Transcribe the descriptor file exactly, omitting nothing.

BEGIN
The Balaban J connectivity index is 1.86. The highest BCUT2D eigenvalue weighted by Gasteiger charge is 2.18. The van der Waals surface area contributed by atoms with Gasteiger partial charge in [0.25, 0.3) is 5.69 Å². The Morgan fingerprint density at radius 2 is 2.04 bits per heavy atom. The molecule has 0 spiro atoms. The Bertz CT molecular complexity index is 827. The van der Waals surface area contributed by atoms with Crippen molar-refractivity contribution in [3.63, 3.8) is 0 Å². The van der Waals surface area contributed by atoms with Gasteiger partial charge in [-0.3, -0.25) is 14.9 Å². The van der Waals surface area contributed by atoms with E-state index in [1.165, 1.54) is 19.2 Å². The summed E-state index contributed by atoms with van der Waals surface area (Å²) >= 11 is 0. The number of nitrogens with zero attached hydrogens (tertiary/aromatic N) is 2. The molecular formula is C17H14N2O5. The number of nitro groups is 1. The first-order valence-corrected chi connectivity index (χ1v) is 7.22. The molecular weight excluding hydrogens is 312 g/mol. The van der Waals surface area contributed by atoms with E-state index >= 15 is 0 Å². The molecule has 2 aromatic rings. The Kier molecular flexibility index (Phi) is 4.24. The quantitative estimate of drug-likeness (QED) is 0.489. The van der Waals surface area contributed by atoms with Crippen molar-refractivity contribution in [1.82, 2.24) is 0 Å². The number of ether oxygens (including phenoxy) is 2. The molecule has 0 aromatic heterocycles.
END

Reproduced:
The Balaban J connectivity index is 1.86. The highest BCUT2D eigenvalue weighted by Gasteiger charge is 2.18. The van der Waals surface area contributed by atoms with Gasteiger partial charge in [0.25, 0.3) is 5.69 Å². The Morgan fingerprint density at radius 2 is 2.04 bits per heavy atom. The molecule has 0 spiro atoms. The Bertz CT molecular complexity index is 827. The van der Waals surface area contributed by atoms with Crippen molar-refractivity contribution in [3.63, 3.8) is 0 Å². The van der Waals surface area contributed by atoms with Gasteiger partial charge in [-0.3, -0.25) is 14.9 Å². The van der Waals surface area contributed by atoms with E-state index in [1.165, 1.54) is 19.2 Å². The summed E-state index contributed by atoms with van der Waals surface area (Å²) >= 11 is 0. The number of nitrogens with zero attached hydrogens (tertiary/aromatic N) is 2. The molecular formula is C17H14N2O5. The number of nitro groups is 1. The first-order valence-corrected chi connectivity index (χ1v) is 7.22. The molecular weight excluding hydrogens is 312 g/mol. The van der Waals surface area contributed by atoms with E-state index >= 15 is 0 Å². The molecule has 2 aromatic rings. The Kier molecular flexibility index (Phi) is 4.24. The quantitative estimate of drug-likeness (QED) is 0.489. The van der Waals surface area contributed by atoms with Crippen molar-refractivity contribution in [1.82, 2.24) is 0 Å². The number of ether oxygens (including phenoxy) is 2. The molecule has 0 aromatic heterocycles.